News Article

Do library fines show up on your credit report?

Published 12 February 2017 by

You probably know that any missed credit payments will show up on your credit report. This might include failing to pay the minimum on your credit card or falling behind with a loan repayment.

But what about smaller types of debt, like if you check out a library book and forget to return it? We explore whether library fines will show up on your credit report.  

Library fines

It's important to know that libraries do not report directly to credit reference agencies. However, some libraries take their book loans very seriously and may even get a debt collection agency to recover overdue book fines.

The best thing to do when facing a library fine is to pay it off as soon as possible. If the library passed the fine to a debt collector, they won't record a late payment themselves but you could find yourself with a county court judgement (CCJ) if you ignore them and the fine escalates.

A CCJ will show up on your credit report if you do not pay it off within a month. It will stay on your credit report for six years and could damage your chances of getting credit in the future.

How much are library fees?

The cost of a library fine can vary depending on your local council. The item you’re returning late and even your age can have an impact on the charge as well.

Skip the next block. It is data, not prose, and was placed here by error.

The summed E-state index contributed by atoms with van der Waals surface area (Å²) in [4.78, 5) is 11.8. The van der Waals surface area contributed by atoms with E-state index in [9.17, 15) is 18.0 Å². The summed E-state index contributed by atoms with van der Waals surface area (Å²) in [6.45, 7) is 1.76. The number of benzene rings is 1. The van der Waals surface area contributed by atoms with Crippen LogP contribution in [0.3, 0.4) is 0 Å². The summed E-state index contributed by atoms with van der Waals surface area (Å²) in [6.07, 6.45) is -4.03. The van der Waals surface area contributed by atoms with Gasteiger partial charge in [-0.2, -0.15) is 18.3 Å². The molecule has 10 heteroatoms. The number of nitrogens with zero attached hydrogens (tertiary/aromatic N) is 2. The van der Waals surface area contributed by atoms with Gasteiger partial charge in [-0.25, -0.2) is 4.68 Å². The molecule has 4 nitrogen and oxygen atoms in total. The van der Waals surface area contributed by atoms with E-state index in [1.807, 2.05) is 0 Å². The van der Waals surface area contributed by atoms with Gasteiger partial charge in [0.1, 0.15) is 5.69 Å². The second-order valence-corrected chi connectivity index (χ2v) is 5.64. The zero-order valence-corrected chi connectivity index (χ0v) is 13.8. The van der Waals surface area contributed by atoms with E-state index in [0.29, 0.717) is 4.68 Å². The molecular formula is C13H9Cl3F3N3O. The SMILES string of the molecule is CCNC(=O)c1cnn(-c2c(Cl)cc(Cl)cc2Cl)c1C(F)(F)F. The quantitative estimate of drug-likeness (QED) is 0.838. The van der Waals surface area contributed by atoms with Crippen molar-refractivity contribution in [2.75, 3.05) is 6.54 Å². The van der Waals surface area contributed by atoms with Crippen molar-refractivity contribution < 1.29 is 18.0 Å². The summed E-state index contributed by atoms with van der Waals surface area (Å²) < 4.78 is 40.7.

For example, Warwickshire council charge 18p per day for an overdue book to a maximum charge of £5.22 for individuals between 16 and 59 years old. Those aged 6-15 years and 60 or over pay 5p per day. The charge increases slightly for a CD – you'll pay 25p as a daily fine for a £1 CD after you go overdrawn by a week. The maximum charge is £5.50.

Check your local library to see what their charges are. But remember, you can often get around paying these charges by renewing the item you've borrowed. Most libraries will let you renew up to a set amount of times at no extra charge but there can be restrictions on this.  

Keep in mind that you might have to return an item sooner if someone reserves it. 

What else affects your credit rating?

There are a number of things that can influence your credit rating including whether you:

•  are signed up to the electoral roll,

•  move house a lot,

•  make a lot of credit applications,

•  continue making your regular payments including your rent,

•  keep a regular income,

•  close any joint accounts with someone who has a bad credit record, or

•  close any old credit accounts that you have.

Not checked your credit report in a while? You can get a free credit report with Noddle and ClearScore.

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